New York City to invest in the development around Citi Field

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I’ve not been to Citi Field, but I’ve flown in to LaGuardia a bunch and have seen the blight surrounding it. It’s a lot of junkyards and derelict warehouses and, presumably, is a wonderful place to stash dead bodies and stuff. But soon it will be shimmering with commerce, hotels and housing:

New York City Mayor Michael Bloomberg’s administration has announced an agreement with a group of developers that includes the owners of the New York Mets to clean up and develop a blighted neighborhood next to the team’s stadium.

The agreement was announced Thursday. It covers a 20-acre portion of Willets Point in Queens, where Citi Field is located.

The developers include the Mets owners themselves, via their company Sterling Equities. And it is estimated to be a $3 billion deal of some kind, presumably with a healthy municipal investment.

Just something else to remember the next time someone claims that a publicly-financed ballpark will spur local development. Sure it will. A decade later and only with a zillion dollars of more tax funds.

Padres fire Andy Green

Andy Green
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The Padres fired manager Andy Green on Saturday, per an official team release. Bench coach Rod Barajas will step into the position for the remaining eight games of the 2019 season.

Executive Vice President and GM A.J. Preller gave a statement in the wake of Green’s dismissal:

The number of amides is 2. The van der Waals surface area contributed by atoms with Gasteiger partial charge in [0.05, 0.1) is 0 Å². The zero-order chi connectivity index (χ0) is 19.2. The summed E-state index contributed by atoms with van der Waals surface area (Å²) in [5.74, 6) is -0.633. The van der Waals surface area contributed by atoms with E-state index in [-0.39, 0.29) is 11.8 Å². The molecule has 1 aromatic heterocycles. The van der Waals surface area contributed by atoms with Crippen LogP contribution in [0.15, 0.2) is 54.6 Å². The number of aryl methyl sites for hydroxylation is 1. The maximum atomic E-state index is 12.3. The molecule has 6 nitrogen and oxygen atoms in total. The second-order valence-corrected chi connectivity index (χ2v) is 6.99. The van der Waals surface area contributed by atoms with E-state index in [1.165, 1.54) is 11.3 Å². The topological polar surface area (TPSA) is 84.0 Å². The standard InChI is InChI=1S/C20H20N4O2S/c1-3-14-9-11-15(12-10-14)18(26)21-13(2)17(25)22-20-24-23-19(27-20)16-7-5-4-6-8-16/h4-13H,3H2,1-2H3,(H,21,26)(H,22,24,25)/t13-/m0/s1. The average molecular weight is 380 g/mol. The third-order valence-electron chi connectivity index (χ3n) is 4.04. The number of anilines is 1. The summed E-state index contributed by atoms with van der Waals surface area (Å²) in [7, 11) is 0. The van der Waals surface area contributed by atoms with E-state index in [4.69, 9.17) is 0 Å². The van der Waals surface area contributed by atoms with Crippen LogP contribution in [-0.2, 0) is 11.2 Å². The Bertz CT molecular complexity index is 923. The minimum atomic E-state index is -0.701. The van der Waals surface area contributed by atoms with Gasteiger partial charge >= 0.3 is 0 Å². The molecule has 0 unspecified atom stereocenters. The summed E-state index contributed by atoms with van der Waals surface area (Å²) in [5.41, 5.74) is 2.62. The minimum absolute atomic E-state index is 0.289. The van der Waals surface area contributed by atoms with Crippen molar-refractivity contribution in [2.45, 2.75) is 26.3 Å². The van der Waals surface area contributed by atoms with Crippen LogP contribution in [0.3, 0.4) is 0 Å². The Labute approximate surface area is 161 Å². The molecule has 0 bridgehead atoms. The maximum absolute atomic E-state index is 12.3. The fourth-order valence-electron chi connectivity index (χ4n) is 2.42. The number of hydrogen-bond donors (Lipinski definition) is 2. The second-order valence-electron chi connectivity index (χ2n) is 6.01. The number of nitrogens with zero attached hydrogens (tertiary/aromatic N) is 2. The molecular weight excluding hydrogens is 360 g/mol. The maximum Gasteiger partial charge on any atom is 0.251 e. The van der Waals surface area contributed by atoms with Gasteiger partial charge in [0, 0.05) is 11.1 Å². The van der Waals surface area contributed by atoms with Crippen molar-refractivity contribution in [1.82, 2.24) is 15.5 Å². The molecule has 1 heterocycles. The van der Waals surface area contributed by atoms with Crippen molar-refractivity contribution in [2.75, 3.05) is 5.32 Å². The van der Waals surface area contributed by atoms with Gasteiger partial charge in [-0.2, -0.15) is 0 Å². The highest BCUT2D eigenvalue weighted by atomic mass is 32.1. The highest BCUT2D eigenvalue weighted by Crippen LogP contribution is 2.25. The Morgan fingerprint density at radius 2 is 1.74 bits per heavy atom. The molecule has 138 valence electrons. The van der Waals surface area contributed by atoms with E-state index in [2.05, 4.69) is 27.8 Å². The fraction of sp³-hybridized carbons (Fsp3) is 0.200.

I want to thank Andy for his tireless work and dedication to the Padres over the last four seasons. This was an incredibly difficult decision, but one we felt was necessary at this time to take our organization to the next level and expedite the process of bringing a championship to San Diego. Our search for a new manager will begin immediately.

In additional comments made to reporters, Preller added that the decision had not been made based on the Padres’ current win-loss record (a fourth-place 69-85 in the NL West), but rather on the lack of response coming from the team.

“Looking at the performance, looking at it from an improvement standing, we haven’t seen the team respond in the last few months,” Preller said. “When you get to the point where you’re questioning where things are headed … we have to make that call.”

Since his hiring in October 2015, Green has faced considerable challenges on the Padres’ long and winding path to postseason contention. He shepherded San Diego through four consecutive losing seasons, drawing a career 274-366 record as the club extended their streak to 13 seasons without a playoff appearance. And, despite some definite strides in the right direction — including an eight-year, $144 million pact with Eric Hosmer, a 10-year, $300 million pact with superstar Manny Machado, and the development of top prospect Fernando Tatís Jr. — lingering injuries and inexplicable slumps from key players stalled the rebuild longer than the Padres would have liked.

For now, they’ll prepare to roll the dice with a new skipper in 2020, though any potential candidates have yet to be identified for the role. It won’t come cheap, either, as Green inked a four-year extension back in 2017 — one that should have seen him through the team’s 2021 campaign.